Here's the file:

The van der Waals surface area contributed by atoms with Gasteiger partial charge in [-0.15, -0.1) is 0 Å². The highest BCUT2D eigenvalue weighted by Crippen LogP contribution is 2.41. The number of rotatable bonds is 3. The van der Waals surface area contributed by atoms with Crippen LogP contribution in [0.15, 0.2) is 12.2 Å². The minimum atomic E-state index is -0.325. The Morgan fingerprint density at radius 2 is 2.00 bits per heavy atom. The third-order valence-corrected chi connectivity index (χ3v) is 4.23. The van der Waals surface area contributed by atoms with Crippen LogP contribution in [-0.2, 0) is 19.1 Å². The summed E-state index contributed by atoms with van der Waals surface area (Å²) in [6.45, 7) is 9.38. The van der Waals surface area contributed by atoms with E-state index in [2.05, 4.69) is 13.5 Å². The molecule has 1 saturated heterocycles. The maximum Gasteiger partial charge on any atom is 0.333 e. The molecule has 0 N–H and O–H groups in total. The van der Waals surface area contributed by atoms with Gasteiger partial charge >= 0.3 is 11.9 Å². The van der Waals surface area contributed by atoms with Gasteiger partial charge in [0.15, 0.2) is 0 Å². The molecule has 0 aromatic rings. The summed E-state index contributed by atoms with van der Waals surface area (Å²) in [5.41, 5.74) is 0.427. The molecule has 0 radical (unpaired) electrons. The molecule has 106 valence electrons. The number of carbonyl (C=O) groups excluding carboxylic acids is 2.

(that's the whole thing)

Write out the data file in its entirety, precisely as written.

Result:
The van der Waals surface area contributed by atoms with Gasteiger partial charge in [-0.15, -0.1) is 0 Å². The highest BCUT2D eigenvalue weighted by Crippen LogP contribution is 2.41. The number of rotatable bonds is 3. The van der Waals surface area contributed by atoms with Crippen LogP contribution in [0.15, 0.2) is 12.2 Å². The minimum atomic E-state index is -0.325. The Morgan fingerprint density at radius 2 is 2.00 bits per heavy atom. The third-order valence-corrected chi connectivity index (χ3v) is 4.23. The van der Waals surface area contributed by atoms with Crippen LogP contribution in [-0.2, 0) is 19.1 Å². The summed E-state index contributed by atoms with van der Waals surface area (Å²) in [6.45, 7) is 9.38. The van der Waals surface area contributed by atoms with E-state index in [2.05, 4.69) is 13.5 Å². The molecule has 1 saturated heterocycles. The maximum Gasteiger partial charge on any atom is 0.333 e. The molecule has 0 N–H and O–H groups in total. The van der Waals surface area contributed by atoms with Gasteiger partial charge >= 0.3 is 11.9 Å². The van der Waals surface area contributed by atoms with Gasteiger partial charge in [0.15, 0.2) is 0 Å². The molecule has 0 aromatic rings. The summed E-state index contributed by atoms with van der Waals surface area (Å²) in [5.41, 5.74) is 0.427. The molecule has 0 radical (unpaired) electrons. The molecule has 106 valence electrons. The number of carbonyl (C=O) groups excluding carboxylic acids is 2.